⭐⭐⭐⭐⭐ Indiana Jones and the Dial of Destiny, PG-13
Of all the Indiana Jones movies and spinoffs of the past 42 years, the fifth and final feature starring Harrison Ford, 80 and at the peak of his powers, is the best. Indiana Jones and the Dial of Destiny is faithful to the original story while retaining the zest of the action-adventure serials of the first half of the 20th century that inspired the modern masterpiece of inspired, breathless fun.
Indiana Jones has always been a different kind of action hero — dynamic, smack-talking, a cool cat with a whip who’s also a serious intellectual archaeologist. The character, originally devised by Steven Spielberg and George Lucas, inspired Spielberg’s greatest film, 1981’s Raiders of the Lost Ark (Ford’s first outing as Indy), and his cultural impact was vast. Countless kids fantasized about growing up to be him, such as Amazon founder Jeff Bezos, who idolized and identified with Indy above all pop culture heroes — his childhood ambition was to be an adventuring archaeologist.
In Indy’s grand finale, he’s grown up to be a retired professor who leaps back into action, and it’s the perfect time in Ford’s career to play him one last time. Ford has had a banner year on screens big and small. He’s the fabulously frank psychiatrist with Parkinson’s supporting Jason Segel’s neurotic therapist in Shrinking, and the rugged patriarch opposite age-appropriate sex symbol Dame Helen Mirren, 77, in the hit Yellowstone prequel, 1923. Why retire? He’s getting the best roles of his life, both dramatic and comedic.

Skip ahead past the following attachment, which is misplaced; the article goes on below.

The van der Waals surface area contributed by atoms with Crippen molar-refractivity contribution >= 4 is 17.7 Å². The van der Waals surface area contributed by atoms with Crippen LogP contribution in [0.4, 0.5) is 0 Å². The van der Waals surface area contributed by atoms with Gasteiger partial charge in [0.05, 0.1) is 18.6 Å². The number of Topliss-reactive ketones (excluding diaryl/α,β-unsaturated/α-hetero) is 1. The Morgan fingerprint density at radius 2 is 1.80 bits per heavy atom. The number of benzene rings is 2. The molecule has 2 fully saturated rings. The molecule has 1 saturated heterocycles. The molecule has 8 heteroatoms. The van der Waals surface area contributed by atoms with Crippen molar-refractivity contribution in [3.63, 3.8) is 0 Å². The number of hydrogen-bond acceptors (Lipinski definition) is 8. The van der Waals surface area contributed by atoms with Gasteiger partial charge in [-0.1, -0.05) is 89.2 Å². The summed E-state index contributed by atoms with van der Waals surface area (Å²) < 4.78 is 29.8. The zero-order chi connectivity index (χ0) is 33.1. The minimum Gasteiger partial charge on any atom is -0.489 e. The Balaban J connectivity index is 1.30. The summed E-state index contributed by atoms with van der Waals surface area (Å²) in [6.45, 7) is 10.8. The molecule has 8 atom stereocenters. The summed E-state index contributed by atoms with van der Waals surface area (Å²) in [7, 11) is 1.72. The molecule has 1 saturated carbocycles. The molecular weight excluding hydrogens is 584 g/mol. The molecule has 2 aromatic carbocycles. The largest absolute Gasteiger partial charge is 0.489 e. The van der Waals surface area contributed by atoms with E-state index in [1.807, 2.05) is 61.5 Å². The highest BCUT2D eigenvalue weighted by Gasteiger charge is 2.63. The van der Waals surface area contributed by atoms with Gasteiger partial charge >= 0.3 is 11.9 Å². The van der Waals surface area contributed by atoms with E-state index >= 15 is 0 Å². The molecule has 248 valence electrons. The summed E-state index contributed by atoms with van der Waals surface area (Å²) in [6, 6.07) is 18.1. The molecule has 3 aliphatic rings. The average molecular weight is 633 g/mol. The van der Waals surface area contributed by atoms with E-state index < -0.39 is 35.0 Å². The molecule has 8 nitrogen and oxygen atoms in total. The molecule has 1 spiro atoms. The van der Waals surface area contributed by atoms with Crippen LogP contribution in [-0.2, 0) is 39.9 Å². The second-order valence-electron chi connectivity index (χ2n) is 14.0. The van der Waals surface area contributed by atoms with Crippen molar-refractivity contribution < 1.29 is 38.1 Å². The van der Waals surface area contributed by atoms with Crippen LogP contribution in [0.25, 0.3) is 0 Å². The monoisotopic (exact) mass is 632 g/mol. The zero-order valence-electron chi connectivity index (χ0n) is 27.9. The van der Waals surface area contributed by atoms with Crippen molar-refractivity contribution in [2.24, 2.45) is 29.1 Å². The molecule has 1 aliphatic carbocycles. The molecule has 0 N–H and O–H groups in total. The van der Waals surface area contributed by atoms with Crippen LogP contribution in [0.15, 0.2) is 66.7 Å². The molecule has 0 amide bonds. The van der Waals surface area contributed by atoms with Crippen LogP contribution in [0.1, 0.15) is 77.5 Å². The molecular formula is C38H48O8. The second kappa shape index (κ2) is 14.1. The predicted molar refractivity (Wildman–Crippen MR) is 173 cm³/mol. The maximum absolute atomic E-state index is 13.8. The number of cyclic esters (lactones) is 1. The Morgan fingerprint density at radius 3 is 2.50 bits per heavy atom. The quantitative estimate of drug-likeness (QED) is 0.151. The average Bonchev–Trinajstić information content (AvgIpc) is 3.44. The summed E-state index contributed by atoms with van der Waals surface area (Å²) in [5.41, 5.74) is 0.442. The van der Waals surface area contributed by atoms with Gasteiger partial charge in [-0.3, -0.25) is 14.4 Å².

In the current archaeological adventure, seamlessly directed by Walk the Line’s James Mangold, 59, Jones is still chasing the dream of discovery in dangerous territory. It’s 1944, and the Nazi regime is retrenching. Jones and his harried scientific sidekick, Basil Shaw (top British character actor Toby Jones, 56) cross enemy lines seeking the movie’s MacGuffin — a circular artifact created by ancient Greek mathematician Archimedes to facilitate time travel.
Their rival? Sadistic German Dr. Voller (another favorite, whether hero or Bond villain, seductive Hannibal star Mads Mikkelsen, 57). The bad doctor wants to grab the ancient dial, hit rewind and secure the Nazis a spot on the winning side of history.
In these earlier scenes set in the past, the CGI techniques used to make Ford appear considerably younger are more effective than, say, the youthification of Samuel L. Jackson in Captain Marvel or Robert De Niro in The Irishman. CGI is used to de-age actors in an estimated 80 percent of movies now, and Ford’s often stolid blankness provides the ideal canvas for the computer to tweak. Mikkelsen also comes through the process credibly without throwing the audience out of the movie.